Program Notes

These pages contain program notes written for Redwood Symphony. You are free to use the information in your own program notes. If you quote me directly, please attribute it. Thanks!

These notes were edited, amended, and otherwise improved by Eric Kujawsky, Peter Stahl, and others.

Barbara Heninger

Dmitry Shostakovich
Cello Concerto No. 1

Cellist Mstislav "Slava" Rostropovich (1927 - 2007) was an important influence on many of the great composers of the twentieth century, encouraging artists from Benjamin Britten to Sergei Prokofiev to write works for cello. In 1943, Rostropovich entered the Moscow Conservatory of Music, where he studied composition with Dmitri Shostakovich. Having become friends with the composer, Rostropovich hoped that he might ask Shostakovich to write a work for cello. This proved to be more difficult than he expected. As the cellist later described it:
"Once, when talking with Nina Vasilyevna, Dmitri Dmitriyevich's late wife, I raised the question of a commission: 'Nina Vasilyevna, what should I do to make Dmitri Dmitriyevich write me a cello concerto?' She answered, 'Slava, if you want Dmitri Dmitriyevich to write something for you, the only recipe I can give you is this--never ask him or talk to him about it.'"

So Rostropovich kept his silence and waited. Eventually Shostakovich did write his First Cello Concerto, in July of 1959. His stated inspiration was Prokofiev's Symphony-Concertante for cello and orchestra, which Rostropovich had persuaded Prokofiev to complete while he was working as Prokofiev's secretary at the Conservatory. So, indirectly, it seems Rostropovich did influence Shostakovich to write the concerto. The cellist picked up the work from Shostakovich in Leningrad that month and four days later played it--from memory--at the composer's dacha in Komarovo. Rostropovich premiered the work with the Leningrad Philharmonic in October, 1959.

Shostakovich described the first movement, Allegretto, as a "jocular march," but it is a frenetic rather than happy jocularity. The movement contrasts a questioning four-note motto with a brisk motif consisting of a descending third repeated twice, followed by four notes descending chromatically. The solo cello trades these themes back and forth with the full orchestra and, notably, with the single brass instrument scored in this work, the French horn. This sets up a musical relationship between cello and horn that continues throughout the piece, with the horn "reminding" us of a thematic point while the soloist takes off on a flight of variation. Like the Prokofiev work that inspired the concerto, this movement features a few abrupt bangs on the timpani that both punctuate and end the section.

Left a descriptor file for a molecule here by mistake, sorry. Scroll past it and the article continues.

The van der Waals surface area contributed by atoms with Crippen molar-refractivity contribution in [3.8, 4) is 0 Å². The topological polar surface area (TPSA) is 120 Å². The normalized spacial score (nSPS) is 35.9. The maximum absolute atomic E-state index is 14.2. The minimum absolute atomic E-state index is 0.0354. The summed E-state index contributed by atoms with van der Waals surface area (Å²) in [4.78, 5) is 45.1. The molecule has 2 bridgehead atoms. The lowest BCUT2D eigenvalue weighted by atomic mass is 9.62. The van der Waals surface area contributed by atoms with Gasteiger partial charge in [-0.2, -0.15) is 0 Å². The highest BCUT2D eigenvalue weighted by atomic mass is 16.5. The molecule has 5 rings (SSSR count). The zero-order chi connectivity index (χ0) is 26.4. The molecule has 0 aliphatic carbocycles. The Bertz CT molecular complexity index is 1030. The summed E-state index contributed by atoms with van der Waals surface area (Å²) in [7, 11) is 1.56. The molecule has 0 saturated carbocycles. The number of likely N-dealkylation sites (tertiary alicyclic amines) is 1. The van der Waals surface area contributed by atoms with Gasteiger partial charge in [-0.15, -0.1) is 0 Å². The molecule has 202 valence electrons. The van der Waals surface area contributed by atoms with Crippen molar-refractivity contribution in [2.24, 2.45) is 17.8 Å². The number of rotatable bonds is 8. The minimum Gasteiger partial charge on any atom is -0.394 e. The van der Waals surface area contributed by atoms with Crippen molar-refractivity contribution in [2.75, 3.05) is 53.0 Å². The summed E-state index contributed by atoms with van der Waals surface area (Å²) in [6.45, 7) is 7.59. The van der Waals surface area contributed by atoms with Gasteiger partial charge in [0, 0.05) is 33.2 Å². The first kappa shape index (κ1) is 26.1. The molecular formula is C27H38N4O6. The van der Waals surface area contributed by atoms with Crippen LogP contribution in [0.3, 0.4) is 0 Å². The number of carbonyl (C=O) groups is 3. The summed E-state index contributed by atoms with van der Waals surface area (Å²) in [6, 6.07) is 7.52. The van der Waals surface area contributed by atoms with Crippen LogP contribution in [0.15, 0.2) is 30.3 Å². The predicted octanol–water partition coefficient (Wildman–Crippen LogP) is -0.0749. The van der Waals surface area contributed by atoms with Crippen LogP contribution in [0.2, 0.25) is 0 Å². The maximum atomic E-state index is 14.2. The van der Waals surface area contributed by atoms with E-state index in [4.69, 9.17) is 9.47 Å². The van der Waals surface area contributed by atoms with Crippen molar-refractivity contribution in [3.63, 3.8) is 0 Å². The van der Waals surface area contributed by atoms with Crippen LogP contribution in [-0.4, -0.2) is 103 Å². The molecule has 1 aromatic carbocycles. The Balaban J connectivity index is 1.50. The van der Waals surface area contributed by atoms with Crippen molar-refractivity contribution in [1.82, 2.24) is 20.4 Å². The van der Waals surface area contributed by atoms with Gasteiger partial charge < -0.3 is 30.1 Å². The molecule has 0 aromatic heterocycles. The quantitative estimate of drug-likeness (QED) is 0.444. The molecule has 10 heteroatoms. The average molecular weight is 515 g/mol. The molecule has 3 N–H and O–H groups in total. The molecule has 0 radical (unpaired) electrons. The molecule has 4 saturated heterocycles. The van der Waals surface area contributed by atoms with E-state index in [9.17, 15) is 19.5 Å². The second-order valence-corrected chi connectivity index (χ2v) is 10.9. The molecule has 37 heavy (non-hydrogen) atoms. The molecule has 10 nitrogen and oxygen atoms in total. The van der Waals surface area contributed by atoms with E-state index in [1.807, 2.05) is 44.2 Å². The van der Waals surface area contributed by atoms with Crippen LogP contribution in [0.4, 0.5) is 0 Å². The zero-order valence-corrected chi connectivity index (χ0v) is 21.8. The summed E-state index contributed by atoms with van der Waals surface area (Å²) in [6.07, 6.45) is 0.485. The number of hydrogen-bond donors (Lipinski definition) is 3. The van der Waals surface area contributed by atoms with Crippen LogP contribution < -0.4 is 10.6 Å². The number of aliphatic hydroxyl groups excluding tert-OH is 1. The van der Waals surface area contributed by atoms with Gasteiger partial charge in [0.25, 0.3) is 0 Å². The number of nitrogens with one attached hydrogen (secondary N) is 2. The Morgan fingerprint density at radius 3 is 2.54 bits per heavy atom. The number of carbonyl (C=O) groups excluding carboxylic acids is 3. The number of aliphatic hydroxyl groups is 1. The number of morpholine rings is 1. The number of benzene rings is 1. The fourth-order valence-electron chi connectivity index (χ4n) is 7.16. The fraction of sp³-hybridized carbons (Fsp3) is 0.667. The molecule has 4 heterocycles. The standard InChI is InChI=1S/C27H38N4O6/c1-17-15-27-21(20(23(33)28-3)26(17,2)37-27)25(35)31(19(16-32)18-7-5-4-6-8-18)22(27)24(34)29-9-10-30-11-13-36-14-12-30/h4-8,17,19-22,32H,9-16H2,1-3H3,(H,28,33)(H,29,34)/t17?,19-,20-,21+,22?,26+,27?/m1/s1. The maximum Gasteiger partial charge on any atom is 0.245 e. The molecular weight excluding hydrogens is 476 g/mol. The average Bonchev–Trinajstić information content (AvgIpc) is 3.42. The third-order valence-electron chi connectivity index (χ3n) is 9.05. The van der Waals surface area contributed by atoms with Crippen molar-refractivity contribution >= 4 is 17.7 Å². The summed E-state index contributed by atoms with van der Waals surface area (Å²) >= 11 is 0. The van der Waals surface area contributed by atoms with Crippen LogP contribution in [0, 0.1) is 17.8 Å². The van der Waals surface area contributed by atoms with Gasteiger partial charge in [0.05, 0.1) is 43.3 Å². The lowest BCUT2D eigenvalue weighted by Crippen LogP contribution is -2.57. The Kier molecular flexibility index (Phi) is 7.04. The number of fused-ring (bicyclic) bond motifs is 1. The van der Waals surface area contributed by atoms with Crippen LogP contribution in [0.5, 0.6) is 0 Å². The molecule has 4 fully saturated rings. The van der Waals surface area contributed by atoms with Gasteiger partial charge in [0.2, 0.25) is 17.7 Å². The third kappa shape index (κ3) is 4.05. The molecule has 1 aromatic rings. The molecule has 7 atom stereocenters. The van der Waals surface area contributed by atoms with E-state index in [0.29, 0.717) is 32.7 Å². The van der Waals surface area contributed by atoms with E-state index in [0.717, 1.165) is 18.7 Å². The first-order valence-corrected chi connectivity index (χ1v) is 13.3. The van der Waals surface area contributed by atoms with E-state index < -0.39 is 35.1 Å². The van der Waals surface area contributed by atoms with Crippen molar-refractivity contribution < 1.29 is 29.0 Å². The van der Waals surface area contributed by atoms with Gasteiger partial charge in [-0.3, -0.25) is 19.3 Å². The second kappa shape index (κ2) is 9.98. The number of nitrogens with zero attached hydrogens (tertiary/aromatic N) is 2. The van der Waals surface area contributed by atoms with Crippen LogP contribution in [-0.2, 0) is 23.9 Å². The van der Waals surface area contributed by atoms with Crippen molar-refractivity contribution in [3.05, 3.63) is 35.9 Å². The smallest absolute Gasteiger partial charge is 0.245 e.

The next three movements are played without separation, beginning with the Moderato second movement, in A-B-A form. Once again the horn takes the lead, stating the elegiac first theme after an introduction by the strings, then the solo cello takes over, alternating with the string sections and the clarinet. The "B" section becomes ever more agitated, segueing back to the opening "A" melody played fortissimo by the full orchestra. Then the solo cello takes over in harmonics, aided by an ethereal celesta. A soft drum roll denotes the break between this section and the cadenza.

The solo Cadenza, at a full 148 bars, is long enough to constitute a movement on its own. This section ties together the entire work, beginning with material from the second movement, accelerating to musical musings on the first movement, and developing to foreshadow the rhythmic intensity of the finale. The last movement, Allegro con moto, includes a musical quotation from Stalin's favorite song, "Suliko," which Shostakovich also used in his musical satire on the Soviet system, "Rayok" (1948 - 1957). In both cases, the quotation is used ironically. The mood in this movement is once again grimly frenetic, augmented by timpani and strident winds in their high register. The horn brings back the four-note motto from the opening movement to begin the coda. The opening and finale themes intertwine as the soloist shines in a virtuosic whirlwind of scales and octaves.

Sept. 30, 2007